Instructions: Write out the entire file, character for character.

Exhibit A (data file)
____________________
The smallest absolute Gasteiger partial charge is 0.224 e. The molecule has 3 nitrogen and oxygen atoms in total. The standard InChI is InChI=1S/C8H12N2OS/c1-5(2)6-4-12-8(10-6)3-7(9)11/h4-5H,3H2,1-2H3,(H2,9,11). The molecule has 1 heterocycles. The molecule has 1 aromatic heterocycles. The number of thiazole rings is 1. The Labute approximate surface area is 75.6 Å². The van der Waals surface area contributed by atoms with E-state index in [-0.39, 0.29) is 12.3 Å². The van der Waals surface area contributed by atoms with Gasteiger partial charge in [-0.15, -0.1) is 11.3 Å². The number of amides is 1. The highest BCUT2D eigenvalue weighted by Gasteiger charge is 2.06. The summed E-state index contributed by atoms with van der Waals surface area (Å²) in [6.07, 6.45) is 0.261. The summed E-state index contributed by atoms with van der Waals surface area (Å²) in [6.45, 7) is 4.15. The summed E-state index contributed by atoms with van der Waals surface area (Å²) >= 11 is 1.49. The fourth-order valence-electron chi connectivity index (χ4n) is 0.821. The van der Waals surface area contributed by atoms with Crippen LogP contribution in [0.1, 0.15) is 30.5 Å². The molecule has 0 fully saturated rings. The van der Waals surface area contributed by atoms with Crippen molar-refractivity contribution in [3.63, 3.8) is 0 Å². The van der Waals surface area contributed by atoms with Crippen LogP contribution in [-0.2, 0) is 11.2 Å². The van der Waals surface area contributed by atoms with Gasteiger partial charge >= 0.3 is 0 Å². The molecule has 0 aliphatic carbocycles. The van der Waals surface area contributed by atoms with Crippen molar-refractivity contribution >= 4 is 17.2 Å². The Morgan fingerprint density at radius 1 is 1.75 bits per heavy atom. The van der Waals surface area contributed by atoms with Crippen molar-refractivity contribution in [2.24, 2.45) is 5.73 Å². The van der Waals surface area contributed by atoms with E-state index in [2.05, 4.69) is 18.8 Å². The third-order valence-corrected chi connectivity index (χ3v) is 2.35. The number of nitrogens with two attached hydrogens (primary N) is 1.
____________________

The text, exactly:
The smallest absolute Gasteiger partial charge is 0.224 e. The molecule has 3 nitrogen and oxygen atoms in total. The standard InChI is InChI=1S/C8H12N2OS/c1-5(2)6-4-12-8(10-6)3-7(9)11/h4-5H,3H2,1-2H3,(H2,9,11). The molecule has 1 heterocycles. The molecule has 1 aromatic heterocycles. The number of thiazole rings is 1. The Labute approximate surface area is 75.6 Å². The van der Waals surface area contributed by atoms with E-state index in [-0.39, 0.29) is 12.3 Å². The van der Waals surface area contributed by atoms with Gasteiger partial charge in [-0.15, -0.1) is 11.3 Å². The number of amides is 1. The highest BCUT2D eigenvalue weighted by Gasteiger charge is 2.06. The summed E-state index contributed by atoms with van der Waals surface area (Å²) in [6.07, 6.45) is 0.261. The summed E-state index contributed by atoms with van der Waals surface area (Å²) in [6.45, 7) is 4.15. The summed E-state index contributed by atoms with van der Waals surface area (Å²) >= 11 is 1.49. The fourth-order valence-electron chi connectivity index (χ4n) is 0.821. The van der Waals surface area contributed by atoms with Crippen LogP contribution in [0.1, 0.15) is 30.5 Å². The molecule has 0 fully saturated rings. The van der Waals surface area contributed by atoms with Crippen molar-refractivity contribution in [3.63, 3.8) is 0 Å². The van der Waals surface area contributed by atoms with Crippen LogP contribution in [-0.2, 0) is 11.2 Å². The van der Waals surface area contributed by atoms with Gasteiger partial charge >= 0.3 is 0 Å². The molecule has 0 aliphatic carbocycles. The van der Waals surface area contributed by atoms with Crippen molar-refractivity contribution >= 4 is 17.2 Å². The Morgan fingerprint density at radius 1 is 1.75 bits per heavy atom. The van der Waals surface area contributed by atoms with Crippen molar-refractivity contribution in [2.24, 2.45) is 5.73 Å². The van der Waals surface area contributed by atoms with E-state index in [2.05, 4.69) is 18.8 Å². The third-order valence-corrected chi connectivity index (χ3v) is 2.35. The number of nitrogens with two attached hydrogens (primary N) is 1.